Clearly, the privileged heir who’d received the gift card hadn’t mentioned it, asked for it or given it any thought, which confirmed that they didn’t need it. I always require my heirs to send a proper thank you for all gifts received, so I knew that the gift had been acknowledged albeit not fully appreciated.

User Rating: 0 / 5

Star InactiveStar InactiveStar InactiveStar InactiveStar Inactive

He was born in 1993, with blonde hair and blue eyes. When he walked in for his arraignment, he wore a bright pink Ralph Lauren polo shirt as though he’d just played a round of golf at his family’s country club. The shirt looked freshly ironed. It was a bold color choice for such an occasion.

In 1993, with two years of marriage under my belt, I was still struggling to figure everything out. I’d just celebrated my five year anniversary at a gig where I’d interned since college. I remember being underwhelmed at the five year service anniversary gift that I’d received from my company. As I type this blog, I honestly don’t even remember what the service anniversary gift was, it was that underwhelming.

User Rating: 0 / 5

Star InactiveStar InactiveStar InactiveStar InactiveStar Inactive

It was a simple question, with a simple answer, or so I thought. Surprisingly, my friend chose not to answer the question, pretending that she didn’t know. Later she shared that she wasn’t in the mood to have “that” discussion. I was disappointed. I wasn’t there, because had I been there, I would have answered the woman’s question.

I’m writing this blog at the Inkwell, with the ocean just ten yards from my feet. The forecast predicted a seventy percent chance of rain today, a perfect day to pause and resuscitate my unintentional forty day sabbatical from blogging, brought on by the helter skelter pace of my life including the excitement of final review edits of the last four novels in my series. I’ve had an action packed summer. This years family camp excursion has been a working vacation for all in our brood of framily (friends who are like family.) My husband has spent hours on conference calls and others have had to pause from our beach parties to nurture the passion (or the beast) that pays for this time in the sun.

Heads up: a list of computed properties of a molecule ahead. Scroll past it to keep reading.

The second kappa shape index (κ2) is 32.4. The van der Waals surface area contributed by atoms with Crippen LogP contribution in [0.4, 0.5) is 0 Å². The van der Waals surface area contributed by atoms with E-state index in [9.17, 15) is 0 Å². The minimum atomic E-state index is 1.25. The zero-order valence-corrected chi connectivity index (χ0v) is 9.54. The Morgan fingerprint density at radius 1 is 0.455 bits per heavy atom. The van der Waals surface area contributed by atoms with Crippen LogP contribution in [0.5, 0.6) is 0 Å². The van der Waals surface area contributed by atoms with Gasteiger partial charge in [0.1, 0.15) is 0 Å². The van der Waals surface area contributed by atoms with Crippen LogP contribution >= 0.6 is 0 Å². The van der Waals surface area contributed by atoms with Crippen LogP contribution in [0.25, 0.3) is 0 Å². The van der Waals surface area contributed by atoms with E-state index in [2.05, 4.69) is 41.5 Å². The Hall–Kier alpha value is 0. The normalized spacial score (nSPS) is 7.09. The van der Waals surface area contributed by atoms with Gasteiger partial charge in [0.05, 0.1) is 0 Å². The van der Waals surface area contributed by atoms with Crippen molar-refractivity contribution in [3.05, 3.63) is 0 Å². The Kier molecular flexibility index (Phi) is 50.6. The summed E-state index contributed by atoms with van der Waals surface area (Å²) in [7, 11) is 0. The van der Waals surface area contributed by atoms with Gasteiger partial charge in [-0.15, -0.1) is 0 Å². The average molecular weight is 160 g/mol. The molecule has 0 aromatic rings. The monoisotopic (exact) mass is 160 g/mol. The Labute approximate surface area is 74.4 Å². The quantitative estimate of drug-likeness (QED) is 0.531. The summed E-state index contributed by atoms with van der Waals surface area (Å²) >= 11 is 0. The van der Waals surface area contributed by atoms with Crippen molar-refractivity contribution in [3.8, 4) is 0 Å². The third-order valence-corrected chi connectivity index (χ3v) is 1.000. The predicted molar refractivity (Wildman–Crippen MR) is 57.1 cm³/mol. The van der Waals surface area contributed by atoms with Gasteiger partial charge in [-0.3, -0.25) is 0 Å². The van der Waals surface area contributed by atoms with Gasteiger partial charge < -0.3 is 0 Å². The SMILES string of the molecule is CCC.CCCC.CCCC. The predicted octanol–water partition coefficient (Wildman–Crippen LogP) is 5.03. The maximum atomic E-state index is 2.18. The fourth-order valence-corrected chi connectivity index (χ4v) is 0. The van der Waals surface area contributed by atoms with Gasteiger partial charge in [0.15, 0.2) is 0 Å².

User Rating: 0 / 5

Star InactiveStar InactiveStar InactiveStar InactiveStar Inactive

Think what you will about her antics, Lady Gaga is unarguably a multi-talented artist. She writes most (if not all) of her own music and lyrics, plays multiple instruments, sings and dances; often expertly keeping pace with her background dancers while wearing outrageously high platform shoes. A super star with international appeal, she is the total package. She has also managed to brand herself with the finesse of a summa cum laude marketing graduate from Northwestern University’s Kellogg Graduate School of Management.

Godmother to Sir Elton and David’s newly adopted baby, Lady Gaga showed a softer, gentler spiritual side in a recent interview. In the piece, she shared that she and her band members pray before every performance. I know, I was shocked too. Displaying a small charm dangling from her neck, she explained that the charm is a replica of her late Aunt JoAnn’s birth certificate, her dad’s sister, who died of lupus at the age of nineteen. Lady Gaga dedicates all of her performances to this aunt that she never knew and believes that her aunt is living her life through Lady Gaga. It was a touching moment for the over the top, flamboyant mega star.